Battlestar Galactica: The Plan is an interesting project, even if it's not an entirely cohesive one. The story revolving around the Cavil's and the failed plan is fairly solid, but there are too few revelations to make it entirely relevant within the context of the show. You'll know, or have at least speculated, on several of the things brought up here. Much of the new content feels like an easy answer to a relatively loose question.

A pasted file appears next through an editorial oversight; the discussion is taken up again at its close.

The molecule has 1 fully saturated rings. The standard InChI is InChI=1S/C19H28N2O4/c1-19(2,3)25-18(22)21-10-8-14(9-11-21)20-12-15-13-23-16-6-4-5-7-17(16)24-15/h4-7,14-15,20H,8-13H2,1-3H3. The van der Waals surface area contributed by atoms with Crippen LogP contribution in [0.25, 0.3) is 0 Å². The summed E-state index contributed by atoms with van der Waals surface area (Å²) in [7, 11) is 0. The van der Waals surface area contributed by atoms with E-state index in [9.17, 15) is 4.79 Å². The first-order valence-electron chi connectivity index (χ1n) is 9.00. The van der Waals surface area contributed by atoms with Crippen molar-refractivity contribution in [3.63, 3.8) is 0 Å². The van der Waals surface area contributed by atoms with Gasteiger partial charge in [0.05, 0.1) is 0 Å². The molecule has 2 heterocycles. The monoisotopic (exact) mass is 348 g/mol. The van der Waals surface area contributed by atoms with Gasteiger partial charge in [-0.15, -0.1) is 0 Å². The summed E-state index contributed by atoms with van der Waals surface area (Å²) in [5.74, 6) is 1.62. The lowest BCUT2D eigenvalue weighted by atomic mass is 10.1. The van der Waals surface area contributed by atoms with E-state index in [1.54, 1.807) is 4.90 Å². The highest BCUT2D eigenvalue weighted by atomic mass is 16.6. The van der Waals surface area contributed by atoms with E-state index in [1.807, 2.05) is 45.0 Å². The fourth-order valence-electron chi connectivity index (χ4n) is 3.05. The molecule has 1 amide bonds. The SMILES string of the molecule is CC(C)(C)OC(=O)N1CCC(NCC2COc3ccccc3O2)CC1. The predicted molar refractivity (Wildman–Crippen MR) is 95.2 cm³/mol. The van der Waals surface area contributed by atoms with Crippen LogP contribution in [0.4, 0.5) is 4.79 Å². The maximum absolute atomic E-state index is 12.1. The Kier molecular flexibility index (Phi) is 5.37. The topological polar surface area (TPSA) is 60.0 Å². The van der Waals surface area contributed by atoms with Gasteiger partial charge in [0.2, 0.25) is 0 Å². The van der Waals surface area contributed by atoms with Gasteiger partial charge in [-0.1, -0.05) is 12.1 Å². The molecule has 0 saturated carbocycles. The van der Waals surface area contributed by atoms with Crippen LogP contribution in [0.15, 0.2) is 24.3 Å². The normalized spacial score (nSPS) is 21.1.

Despite that fact there are moments and subplots that stand out. The resistance on Caprica is pretty good, the bits with Boomer flesh her out, the Simon love story has some value (though not a lot), and the ultimate airlock conversation between the Cavils provides solid development for the character. It's just a shame that these nicely done inclusions are scattered throughout clips of the series, which do serve their purpose, but break up the pacing drastically. Ultimately, if you're a fan of Battlestar Galactica and you just want more of the show, The Plan has enough good bits to entice you. Just know that it's not fluid and that there are many flaws throughout.